Teaching with an Educational Assistant Means Collaboration and Team Work!
It can be difficult working with a partner, and a negative experience, can be hard to put aside. Teaching the whole class, with someone else in the room working individually with a child and talking too loudly can be a distraction and frustration for the students and teacher.
However, as a seasoned early childhood teacher, I have to point out that one does not need to be a state certified "teacher" to provide highly valuable, effective support and encouragement, not to mention indispensable educational contribution. After all, someone invested a great deal of energy in his or her classroom to train you, when you were interning as a student teacher! Working with an Educational Assistant, like team teaching, requires a commitment by both parties.
You MUST conference together and establish both of your functions, and how you can best both work together to accomplish those goals. There is no "Mommy vs. Daddy," when both parties clearly establish the ground rules. Whether you have a class of 35 or 15, there is nothing more valuable than an extra pair of eyes and hands. Little ones need all the help and encouragement they can get. Working with a partner must be a sensitive and highly focused partnership. Everyone must be on the same page.
If you are working with someone who is new, and not trained the way "you want them to step in and be trained," then exercise the sensitivity and organizational skills you use to help your students, to guide your assistant along. Courtesy is a way of life. The time and energy you put in during the first few weeks, building a partnership, will reap benefits for the rest of the year for both your students and you. If you are one of the fortunate ones, you will be able to work with your "partner" for years to come, as I did.
My licensed Educational Assistant was not a certified teacher. She went to school over the years and earned an Associates Degree, among other certifications. Her input and advice for students, parents and myself, was a gift I will always cherish. We may not have agreed on everything, but we respected each other and tag-teamed in the classroom with the ease that old partners develop over time.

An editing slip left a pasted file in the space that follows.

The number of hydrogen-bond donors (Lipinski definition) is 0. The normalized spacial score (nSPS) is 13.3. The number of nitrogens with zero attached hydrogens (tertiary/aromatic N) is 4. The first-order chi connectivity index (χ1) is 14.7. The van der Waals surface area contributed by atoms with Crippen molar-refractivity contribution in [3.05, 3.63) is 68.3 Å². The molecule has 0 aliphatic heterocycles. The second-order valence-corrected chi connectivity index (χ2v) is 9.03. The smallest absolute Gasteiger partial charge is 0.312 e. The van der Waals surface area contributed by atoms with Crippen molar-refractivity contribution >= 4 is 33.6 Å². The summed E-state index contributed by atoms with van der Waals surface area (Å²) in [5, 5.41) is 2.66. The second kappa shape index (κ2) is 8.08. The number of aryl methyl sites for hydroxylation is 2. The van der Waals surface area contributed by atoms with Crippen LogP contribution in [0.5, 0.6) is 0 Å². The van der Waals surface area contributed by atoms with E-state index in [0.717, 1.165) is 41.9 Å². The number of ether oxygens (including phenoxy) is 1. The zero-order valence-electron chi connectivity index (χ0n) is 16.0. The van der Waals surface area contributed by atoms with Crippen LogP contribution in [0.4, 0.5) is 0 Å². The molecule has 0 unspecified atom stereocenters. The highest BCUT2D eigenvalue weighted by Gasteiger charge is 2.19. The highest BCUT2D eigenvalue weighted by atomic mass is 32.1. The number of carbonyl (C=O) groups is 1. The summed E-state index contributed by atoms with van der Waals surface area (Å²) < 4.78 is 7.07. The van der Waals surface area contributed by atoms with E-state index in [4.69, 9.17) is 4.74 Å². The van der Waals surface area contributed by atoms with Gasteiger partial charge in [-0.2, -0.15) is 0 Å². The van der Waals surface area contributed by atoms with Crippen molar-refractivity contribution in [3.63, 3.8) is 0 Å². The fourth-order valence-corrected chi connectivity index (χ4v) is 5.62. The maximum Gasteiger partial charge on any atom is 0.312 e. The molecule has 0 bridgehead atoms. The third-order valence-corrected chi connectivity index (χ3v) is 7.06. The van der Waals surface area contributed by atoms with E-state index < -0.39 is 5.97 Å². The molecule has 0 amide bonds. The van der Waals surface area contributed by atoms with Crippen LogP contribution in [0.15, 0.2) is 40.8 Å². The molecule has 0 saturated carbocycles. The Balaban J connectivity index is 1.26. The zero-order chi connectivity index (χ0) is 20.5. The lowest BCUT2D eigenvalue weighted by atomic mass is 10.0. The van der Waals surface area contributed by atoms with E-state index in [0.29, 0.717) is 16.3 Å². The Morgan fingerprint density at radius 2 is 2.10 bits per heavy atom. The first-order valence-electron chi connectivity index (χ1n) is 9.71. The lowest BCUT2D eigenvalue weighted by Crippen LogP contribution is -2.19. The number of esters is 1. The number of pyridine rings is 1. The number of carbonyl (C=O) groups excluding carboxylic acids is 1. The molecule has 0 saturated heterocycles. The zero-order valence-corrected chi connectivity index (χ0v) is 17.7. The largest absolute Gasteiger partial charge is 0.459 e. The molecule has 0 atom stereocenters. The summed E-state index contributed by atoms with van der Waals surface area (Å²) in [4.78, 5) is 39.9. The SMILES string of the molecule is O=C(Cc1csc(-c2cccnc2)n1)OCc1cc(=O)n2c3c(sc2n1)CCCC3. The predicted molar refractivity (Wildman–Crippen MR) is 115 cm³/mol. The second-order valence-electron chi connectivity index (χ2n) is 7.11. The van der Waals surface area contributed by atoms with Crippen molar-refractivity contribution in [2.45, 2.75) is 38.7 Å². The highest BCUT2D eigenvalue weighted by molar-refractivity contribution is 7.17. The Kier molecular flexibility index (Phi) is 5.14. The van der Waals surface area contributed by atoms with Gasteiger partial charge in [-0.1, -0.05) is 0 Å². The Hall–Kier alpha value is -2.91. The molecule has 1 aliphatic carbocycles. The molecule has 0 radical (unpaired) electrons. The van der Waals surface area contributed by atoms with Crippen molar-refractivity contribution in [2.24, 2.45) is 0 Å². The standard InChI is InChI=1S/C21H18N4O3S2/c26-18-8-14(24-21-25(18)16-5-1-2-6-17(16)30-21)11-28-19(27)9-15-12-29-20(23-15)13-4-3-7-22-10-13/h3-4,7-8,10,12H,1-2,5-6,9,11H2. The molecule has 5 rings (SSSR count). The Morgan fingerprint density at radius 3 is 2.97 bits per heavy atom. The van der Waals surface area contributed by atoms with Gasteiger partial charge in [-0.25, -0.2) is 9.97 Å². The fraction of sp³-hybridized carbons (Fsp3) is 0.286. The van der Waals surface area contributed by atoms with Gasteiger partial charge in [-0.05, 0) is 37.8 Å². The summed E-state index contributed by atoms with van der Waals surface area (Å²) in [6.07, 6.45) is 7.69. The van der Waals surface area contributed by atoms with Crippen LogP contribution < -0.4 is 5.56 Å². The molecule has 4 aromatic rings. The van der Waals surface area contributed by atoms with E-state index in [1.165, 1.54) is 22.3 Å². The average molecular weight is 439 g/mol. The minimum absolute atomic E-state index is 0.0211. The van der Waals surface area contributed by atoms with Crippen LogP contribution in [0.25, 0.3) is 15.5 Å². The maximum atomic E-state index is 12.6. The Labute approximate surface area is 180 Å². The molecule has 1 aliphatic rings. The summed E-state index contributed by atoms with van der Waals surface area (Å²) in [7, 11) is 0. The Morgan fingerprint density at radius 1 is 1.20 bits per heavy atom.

If you are experiencing personality conflicts, you need to address the problem and move on. No one is perfect. We all have our own little personality quirks. You may want to get the advice of a more senior teacher or supervisor, on how you can better cope with your new partner. A poor previous partnering relationship does not mean that every future one will be as disappointing.
If your district is supportive enough to fund positions for school aides and educational assistants, rejoice. Revel in the knowledge that you can team up with someone who has the same goals as you- to help the children! We all started as newbies, regardless of our title. No one comes out of college and steps into the classroom as "Perfect Teacher." All of us struggled, made mistakes, and grew. We got help from others along the way.
Admittedly, there are times, when it is apparent that an assistant or teacher made a poor career choice. That they are not cut out to hold those positions. Then changes need to be made. This is, to my experience, not the rule, but the exception.
Just bear in mind, that working with anyone, a student, a parent, Educational Assistant or Team Teacher, requires solid planning and commitment from all parties for an effective end.
The Educational Assistant and the Teacher: Roles and Responsibilities
Classroom Assistants: Key Issues from the National Evaluation
An Extra Pair of Hands?
Working with Paraprofessionals
I hope everyone has a healthy, happy, successful year!
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